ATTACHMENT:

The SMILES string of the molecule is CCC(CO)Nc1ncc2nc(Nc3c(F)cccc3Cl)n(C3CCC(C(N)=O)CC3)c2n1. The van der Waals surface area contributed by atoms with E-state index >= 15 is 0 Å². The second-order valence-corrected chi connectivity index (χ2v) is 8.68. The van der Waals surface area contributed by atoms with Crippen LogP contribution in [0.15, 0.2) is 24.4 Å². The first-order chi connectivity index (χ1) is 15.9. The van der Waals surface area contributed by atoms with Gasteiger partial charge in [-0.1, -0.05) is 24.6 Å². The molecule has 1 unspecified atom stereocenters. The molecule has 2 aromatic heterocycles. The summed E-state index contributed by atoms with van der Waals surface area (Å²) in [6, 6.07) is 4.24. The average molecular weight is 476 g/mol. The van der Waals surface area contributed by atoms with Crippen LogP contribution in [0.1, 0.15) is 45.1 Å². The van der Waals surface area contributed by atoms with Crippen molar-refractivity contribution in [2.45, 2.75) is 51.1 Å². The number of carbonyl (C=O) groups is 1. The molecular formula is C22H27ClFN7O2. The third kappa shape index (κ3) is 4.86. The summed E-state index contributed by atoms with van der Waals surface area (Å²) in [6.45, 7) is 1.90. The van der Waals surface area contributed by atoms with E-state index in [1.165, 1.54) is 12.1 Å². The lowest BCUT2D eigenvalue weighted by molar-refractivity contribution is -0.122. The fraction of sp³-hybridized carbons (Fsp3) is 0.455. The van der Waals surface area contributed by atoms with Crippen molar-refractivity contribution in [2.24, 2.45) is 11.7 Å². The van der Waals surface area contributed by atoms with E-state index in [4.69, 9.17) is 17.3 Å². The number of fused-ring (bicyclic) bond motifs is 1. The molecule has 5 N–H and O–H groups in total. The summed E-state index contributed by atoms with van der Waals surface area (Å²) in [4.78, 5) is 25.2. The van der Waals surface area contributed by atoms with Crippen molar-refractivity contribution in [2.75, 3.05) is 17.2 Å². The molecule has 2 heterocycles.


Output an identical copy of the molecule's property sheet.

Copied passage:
The SMILES string of the molecule is CCC(CO)Nc1ncc2nc(Nc3c(F)cccc3Cl)n(C3CCC(C(N)=O)CC3)c2n1. The van der Waals surface area contributed by atoms with E-state index >= 15 is 0 Å². The second-order valence-corrected chi connectivity index (χ2v) is 8.68. The van der Waals surface area contributed by atoms with Crippen LogP contribution in [0.15, 0.2) is 24.4 Å². The first-order chi connectivity index (χ1) is 15.9. The van der Waals surface area contributed by atoms with Gasteiger partial charge in [-0.1, -0.05) is 24.6 Å². The molecule has 1 unspecified atom stereocenters. The molecule has 2 aromatic heterocycles. The summed E-state index contributed by atoms with van der Waals surface area (Å²) in [6, 6.07) is 4.24. The average molecular weight is 476 g/mol. The van der Waals surface area contributed by atoms with Crippen LogP contribution in [0.1, 0.15) is 45.1 Å². The van der Waals surface area contributed by atoms with Crippen molar-refractivity contribution in [2.45, 2.75) is 51.1 Å². The number of carbonyl (C=O) groups is 1. The molecular formula is C22H27ClFN7O2. The third kappa shape index (κ3) is 4.86. The summed E-state index contributed by atoms with van der Waals surface area (Å²) in [6.45, 7) is 1.90. The van der Waals surface area contributed by atoms with E-state index in [1.165, 1.54) is 12.1 Å². The lowest BCUT2D eigenvalue weighted by molar-refractivity contribution is -0.122. The fraction of sp³-hybridized carbons (Fsp3) is 0.455. The van der Waals surface area contributed by atoms with Crippen molar-refractivity contribution in [2.24, 2.45) is 11.7 Å². The van der Waals surface area contributed by atoms with E-state index in [4.69, 9.17) is 17.3 Å². The number of fused-ring (bicyclic) bond motifs is 1. The molecule has 5 N–H and O–H groups in total. The summed E-state index contributed by atoms with van der Waals surface area (Å²) in [4.78, 5) is 25.2. The van der Waals surface area contributed by atoms with Crippen molar-refractivity contribution in [2.75, 3.05) is 17.2 Å². The molecule has 2 heterocycles.